Only 10% of all countries have national action plans in progress

    Only 20% of countries have completed national action plans

    Only 5% of all countries are assessed as prepared to prevent, detect, and respond to outbreaks


    Implement national oversight program for biosafety and biosecurity, including safe and secure use, storage, transport, disposal, and consolidation of pathogens in a minimal number of facilities
    Train biorisk experts and promote rapid, effective, and culture-free diagnostics
    Consider emerging risks and implications of technology; promote a culture of responsibility

    Too few countries have taken steps to prevent deliberate events

    Countries with published
    Joint External Evaluations


    Employ rapid diagnostics and real-time electronic analysis and reporting
    Train disease investigators to map cases and contacts
    Report outbreaks transparently to international organizations (e.g., WHO, OIE)

    Countries are not equipped to
    rapidly detect a biological event

    Only 24% of assessed countries can demonstrate or sustain timely and accurate disease reporting

    Only 14% of assessed countries have a secure, integrated, electronic tool that allows for data analysis at all levels of the health system


    Establish an emergency response coordination effort or incident management system
    Maintain an emergency operation center capable of activating within two hours of an early warning
    Create effective links between public health and security authorities

    Countries are not ready to respond

    Only 37% of assessed countries have established emergency response coordination mechanisms

    Only 24% of assessed countries have national emergency operations centers that can be activated within two hours of an early warning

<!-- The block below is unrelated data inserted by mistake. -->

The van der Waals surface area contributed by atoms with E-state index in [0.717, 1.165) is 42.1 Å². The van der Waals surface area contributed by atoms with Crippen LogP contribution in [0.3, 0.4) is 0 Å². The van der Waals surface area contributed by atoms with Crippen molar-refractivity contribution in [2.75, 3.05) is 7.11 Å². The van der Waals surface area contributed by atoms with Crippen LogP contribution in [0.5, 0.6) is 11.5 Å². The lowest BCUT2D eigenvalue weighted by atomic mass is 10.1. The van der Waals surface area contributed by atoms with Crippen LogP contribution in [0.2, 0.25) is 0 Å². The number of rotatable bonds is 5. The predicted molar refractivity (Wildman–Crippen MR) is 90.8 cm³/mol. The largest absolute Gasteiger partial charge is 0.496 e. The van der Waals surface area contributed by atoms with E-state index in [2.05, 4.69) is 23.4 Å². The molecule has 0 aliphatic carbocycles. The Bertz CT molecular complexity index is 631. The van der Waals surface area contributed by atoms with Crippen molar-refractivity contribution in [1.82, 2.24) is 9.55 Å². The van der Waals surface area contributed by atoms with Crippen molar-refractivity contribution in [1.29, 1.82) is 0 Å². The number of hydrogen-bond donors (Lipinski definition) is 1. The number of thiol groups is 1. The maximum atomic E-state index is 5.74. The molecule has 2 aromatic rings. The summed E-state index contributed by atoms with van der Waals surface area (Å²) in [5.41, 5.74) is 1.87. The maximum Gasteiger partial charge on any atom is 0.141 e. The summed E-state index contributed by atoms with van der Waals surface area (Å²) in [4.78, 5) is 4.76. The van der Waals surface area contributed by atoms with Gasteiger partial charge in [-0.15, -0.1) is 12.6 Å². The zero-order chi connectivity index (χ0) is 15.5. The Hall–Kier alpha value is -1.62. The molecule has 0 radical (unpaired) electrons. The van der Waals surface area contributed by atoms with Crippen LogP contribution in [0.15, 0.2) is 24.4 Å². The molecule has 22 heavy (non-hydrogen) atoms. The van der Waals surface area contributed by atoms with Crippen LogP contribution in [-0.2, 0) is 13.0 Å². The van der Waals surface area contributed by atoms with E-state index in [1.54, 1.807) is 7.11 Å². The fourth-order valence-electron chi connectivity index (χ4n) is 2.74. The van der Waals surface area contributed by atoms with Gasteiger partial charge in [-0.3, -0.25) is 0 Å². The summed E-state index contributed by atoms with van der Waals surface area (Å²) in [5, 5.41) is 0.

Only 44% of assessed countries demonstrate a link between public health and security authorities, and there is no clear international lead for response efforts for a deliberate biological event

    “The next epidemic could originate on the computer screen of a terrorist intent on using genetic engineering...”

    — Bill Gates

    Global investments in pandemic preparedness — a critical component of biodefense — are a small fraction of overall global investments in defense and security.


    Now is the time to get prepared

    It’s not a matter of whether the next pandemic will occur; it’s a matter of when.

    Join us to strengthen global health security and take action to improve biosecurity

    Stay engaged and updated

    Sources "A National Blueprint for Biodefense: Leadership and Major Reform Needed to Optimize Efforts," Bipartisan Report of the Blue Ribbon Study Panel on Biodefense "The Economic Impact of Global Health Security," Centers for Disease Control and Prevention "Remembering the 1918 Influenza Pandemic," Center for Disease Control and Prevention "World Bank Says Flu Pandemic Could Cost $3 Trillion," Center for Infectious Disease Research and Policy "Clade X Pandemic Exercise Highlights Policies Needed to Prevent or Reduce the Worst Possible Outcomes in Future Pandemics," Johns Hopkins Center for Health Security "The Cost of Ebola," The Lancet Global Health "How to be Ready for the Next Influenza Pandemic," The Lancet Infectious Diseases "Estimating the Global Economic Cost of SARS," National Center for Biotechnology Information "Anatomizing Chemical and Biological Non-State Adversaries," National Consortium for the Study of Terrorism and Responses to Terrorism "The Biological Threat," Nuclear Threat Initiative, "Anthrax Postal Cleanup Cost $800 Million, Experts Say," Nuclear Threat Initiative Prevent Epidemics "JEE Dashboard," World Health Organization "Strategic Partnership for International Health Regulations (2005) and Health Security (SPH)," World Health Organization
    All sources were accessed in November 2018